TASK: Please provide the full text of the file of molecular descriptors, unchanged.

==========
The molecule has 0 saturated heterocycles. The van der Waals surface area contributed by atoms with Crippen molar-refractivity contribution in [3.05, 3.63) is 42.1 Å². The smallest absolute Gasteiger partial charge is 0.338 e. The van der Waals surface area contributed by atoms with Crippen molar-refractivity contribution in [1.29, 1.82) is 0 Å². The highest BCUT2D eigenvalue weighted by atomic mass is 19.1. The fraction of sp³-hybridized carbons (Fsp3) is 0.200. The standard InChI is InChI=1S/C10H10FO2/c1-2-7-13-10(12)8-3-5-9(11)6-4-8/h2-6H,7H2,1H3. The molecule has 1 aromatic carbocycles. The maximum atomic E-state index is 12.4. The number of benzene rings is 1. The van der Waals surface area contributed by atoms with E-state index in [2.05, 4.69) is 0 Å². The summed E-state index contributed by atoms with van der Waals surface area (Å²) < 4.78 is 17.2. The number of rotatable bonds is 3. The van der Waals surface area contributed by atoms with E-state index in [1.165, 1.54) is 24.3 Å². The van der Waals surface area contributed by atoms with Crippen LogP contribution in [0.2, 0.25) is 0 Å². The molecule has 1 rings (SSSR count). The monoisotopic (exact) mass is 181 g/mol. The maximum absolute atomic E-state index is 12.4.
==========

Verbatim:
The molecule has 0 saturated heterocycles. The van der Waals surface area contributed by atoms with Crippen molar-refractivity contribution in [3.05, 3.63) is 42.1 Å². The smallest absolute Gasteiger partial charge is 0.338 e. The van der Waals surface area contributed by atoms with Crippen molar-refractivity contribution in [1.29, 1.82) is 0 Å². The highest BCUT2D eigenvalue weighted by atomic mass is 19.1. The fraction of sp³-hybridized carbons (Fsp3) is 0.200. The standard InChI is InChI=1S/C10H10FO2/c1-2-7-13-10(12)8-3-5-9(11)6-4-8/h2-6H,7H2,1H3. The molecule has 1 aromatic carbocycles. The maximum atomic E-state index is 12.4. The number of benzene rings is 1. The van der Waals surface area contributed by atoms with E-state index in [2.05, 4.69) is 0 Å². The summed E-state index contributed by atoms with van der Waals surface area (Å²) < 4.78 is 17.2. The number of rotatable bonds is 3. The van der Waals surface area contributed by atoms with E-state index in [1.165, 1.54) is 24.3 Å². The van der Waals surface area contributed by atoms with Crippen LogP contribution in [0.2, 0.25) is 0 Å². The molecule has 1 rings (SSSR count). The monoisotopic (exact) mass is 181 g/mol. The maximum absolute atomic E-state index is 12.4.